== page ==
And there’s a certain irony in the fact that the other side in this wrenching family drama rose to prominence by doing just that: tweeting, inviting us in. None of this fallout would have happened — starting with the Golden Globes and cascading onto the pages of newspapers and into this week — if Ronan and Mia Farrow weren’t big on Twitter. And the trick of the part of Twitter where they excel is the same basic trick as being a good dinner guest. Be someone your listeners would like to have around, to comment on the passing scene. Be charming. Make us feel as though we’re a part of it all. It helps if you actually are charming, by nature, witty and warm and effervescent, but that is also a requirement of the medium.
If you like having these people around, new logic goes, you’ll also like the things they make. Here, check out my new TV show!
But what if you don’t? What if they disappoint, or horrify you?
So here we are back where we started, with that uncomfortably vivid image of trains in an attic, however far it takes you.
“On principle,” the poet W. H. Auden wrote in an essay on a biography of Wagner, “I object to biographies of artists, since I do not believe that knowledge of their private lives sheds any significant light upon their works.” It might, Auden continued, explain how a marital incident worked its way into, say, an opera scene, but it would not explain why that opera scene was good. Many people, he noted, had marital squabbles; not all of them produced “Die Walkure.”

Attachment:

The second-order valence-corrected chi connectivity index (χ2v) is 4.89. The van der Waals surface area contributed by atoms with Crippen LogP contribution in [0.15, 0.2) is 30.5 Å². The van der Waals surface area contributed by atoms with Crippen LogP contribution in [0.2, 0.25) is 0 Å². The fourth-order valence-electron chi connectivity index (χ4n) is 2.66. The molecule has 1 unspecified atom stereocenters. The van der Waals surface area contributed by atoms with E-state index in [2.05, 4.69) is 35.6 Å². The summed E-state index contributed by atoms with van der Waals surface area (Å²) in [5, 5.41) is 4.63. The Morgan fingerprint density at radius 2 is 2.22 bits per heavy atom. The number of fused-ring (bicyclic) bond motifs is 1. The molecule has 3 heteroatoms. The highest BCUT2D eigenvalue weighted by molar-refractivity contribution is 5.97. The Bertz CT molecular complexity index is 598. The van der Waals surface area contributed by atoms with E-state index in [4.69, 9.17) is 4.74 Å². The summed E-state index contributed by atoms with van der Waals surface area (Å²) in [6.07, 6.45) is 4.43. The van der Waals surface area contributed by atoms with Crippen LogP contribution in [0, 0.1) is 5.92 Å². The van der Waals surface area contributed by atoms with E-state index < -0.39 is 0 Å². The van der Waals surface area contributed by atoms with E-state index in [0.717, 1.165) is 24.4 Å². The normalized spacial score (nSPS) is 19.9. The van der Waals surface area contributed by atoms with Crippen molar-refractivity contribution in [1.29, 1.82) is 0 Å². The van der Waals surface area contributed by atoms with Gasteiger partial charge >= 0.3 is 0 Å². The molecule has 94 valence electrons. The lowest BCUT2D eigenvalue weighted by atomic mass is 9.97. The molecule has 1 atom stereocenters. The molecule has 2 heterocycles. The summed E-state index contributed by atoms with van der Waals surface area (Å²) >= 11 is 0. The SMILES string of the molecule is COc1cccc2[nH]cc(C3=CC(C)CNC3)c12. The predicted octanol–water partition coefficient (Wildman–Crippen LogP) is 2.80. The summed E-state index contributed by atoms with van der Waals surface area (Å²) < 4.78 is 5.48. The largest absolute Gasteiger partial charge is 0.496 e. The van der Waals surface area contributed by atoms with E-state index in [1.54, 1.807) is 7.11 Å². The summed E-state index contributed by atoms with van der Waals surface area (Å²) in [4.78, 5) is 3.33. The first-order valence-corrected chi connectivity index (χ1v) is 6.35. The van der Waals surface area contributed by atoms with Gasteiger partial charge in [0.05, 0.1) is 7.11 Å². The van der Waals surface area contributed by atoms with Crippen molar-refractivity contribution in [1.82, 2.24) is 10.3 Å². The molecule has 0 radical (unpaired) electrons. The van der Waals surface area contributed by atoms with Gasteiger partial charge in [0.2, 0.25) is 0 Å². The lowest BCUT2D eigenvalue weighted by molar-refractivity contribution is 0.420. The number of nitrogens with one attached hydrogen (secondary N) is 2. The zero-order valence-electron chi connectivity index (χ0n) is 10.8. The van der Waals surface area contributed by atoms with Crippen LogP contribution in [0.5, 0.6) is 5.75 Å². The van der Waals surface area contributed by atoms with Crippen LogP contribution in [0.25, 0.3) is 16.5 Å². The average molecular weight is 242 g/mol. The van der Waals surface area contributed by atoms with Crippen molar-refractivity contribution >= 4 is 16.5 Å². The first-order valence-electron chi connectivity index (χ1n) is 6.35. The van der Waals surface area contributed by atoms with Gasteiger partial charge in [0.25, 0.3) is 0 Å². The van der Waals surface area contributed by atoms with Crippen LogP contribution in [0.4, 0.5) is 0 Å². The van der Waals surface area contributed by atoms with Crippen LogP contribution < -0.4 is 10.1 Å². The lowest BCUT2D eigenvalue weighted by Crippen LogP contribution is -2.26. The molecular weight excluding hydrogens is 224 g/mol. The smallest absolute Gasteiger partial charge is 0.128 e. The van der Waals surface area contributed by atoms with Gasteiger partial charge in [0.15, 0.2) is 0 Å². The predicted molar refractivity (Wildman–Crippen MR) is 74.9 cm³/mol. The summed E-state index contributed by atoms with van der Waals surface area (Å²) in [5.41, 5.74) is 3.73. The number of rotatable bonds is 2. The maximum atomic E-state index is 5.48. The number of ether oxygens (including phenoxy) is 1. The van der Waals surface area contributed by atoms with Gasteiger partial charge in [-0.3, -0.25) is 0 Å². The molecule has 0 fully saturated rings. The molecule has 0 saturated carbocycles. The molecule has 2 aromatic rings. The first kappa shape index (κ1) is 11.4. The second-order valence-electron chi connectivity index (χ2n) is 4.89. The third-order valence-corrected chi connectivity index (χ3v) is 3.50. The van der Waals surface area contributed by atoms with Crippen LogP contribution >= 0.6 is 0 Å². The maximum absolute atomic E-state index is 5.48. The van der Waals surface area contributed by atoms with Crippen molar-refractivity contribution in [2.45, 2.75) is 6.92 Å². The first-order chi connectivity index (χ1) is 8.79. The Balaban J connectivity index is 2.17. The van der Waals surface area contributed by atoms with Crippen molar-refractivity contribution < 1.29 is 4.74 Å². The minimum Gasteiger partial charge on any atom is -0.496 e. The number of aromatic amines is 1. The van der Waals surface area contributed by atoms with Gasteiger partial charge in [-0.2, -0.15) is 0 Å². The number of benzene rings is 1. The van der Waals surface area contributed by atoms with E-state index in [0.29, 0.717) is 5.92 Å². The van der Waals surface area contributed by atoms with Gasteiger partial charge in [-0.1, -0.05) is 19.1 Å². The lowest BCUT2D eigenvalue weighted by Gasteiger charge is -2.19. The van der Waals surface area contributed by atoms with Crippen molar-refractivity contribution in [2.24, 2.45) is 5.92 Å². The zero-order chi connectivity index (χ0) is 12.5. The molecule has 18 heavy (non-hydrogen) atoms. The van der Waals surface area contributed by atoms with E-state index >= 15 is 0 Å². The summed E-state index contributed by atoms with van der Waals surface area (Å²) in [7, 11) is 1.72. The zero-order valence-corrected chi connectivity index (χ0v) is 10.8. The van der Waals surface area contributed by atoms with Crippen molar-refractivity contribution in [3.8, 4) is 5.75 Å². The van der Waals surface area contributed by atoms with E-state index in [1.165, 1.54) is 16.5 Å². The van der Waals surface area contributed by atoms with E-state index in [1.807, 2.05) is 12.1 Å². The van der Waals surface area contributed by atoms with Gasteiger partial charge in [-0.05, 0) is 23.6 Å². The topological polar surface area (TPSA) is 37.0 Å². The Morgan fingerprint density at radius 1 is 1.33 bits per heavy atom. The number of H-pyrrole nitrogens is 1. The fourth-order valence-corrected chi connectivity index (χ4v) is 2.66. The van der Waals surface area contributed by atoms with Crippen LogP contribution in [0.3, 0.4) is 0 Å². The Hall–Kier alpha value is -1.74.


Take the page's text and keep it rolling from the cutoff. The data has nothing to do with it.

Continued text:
Mere infamy doesn’t make art, even though a strange subgenre of art is bred by it — Hitler’s drawings or John Wayne Gacy’s clown paintings, for example. You wouldn’t want to buy them, in all likelihood, unless you knew they had been painted by John Wayne Gacy, which is the very reason you shouldn’t buy them.
Maybe in an ideal world, there are no bylines, only pseudonyms.
But of course there are bylines. Everyone’s a byline. You can’t read a series of GIFs about the State of the Union without being begged to follow its author on Twitter.
And Woody Allen, he of the prolific career of tremendous longevity, has thrived on the strength of his for a long time.
In an essay by Margo Rabb in the New York Times on the disappointment of meeting a literary idol, Justin Cronin noted, “When you read a book, you spend hours in intimate contact with the mind of another person — it’s an intense, but one-sided relationship. If any reader knew who we really were, it’s guaranteed they’d find us disappointing. The experience of a book is so much better than the experience of a person.” And, in the same paragraph, Elizabeth Gilbert concurred: “When I meet readers, I feel a responsibility not to disappoint them. But how do you not disappoint someone who’s invented you?”
What have we invented, in this case? How far are we willing to keep inventing? How much more intimate contact do we need — or want? This is where you have to decide. You love what you love. But you keep following on Twitter or heading to the movies because you want to know what else a particular mind contains. It’s a fair question: what would it have to hold to make you stop?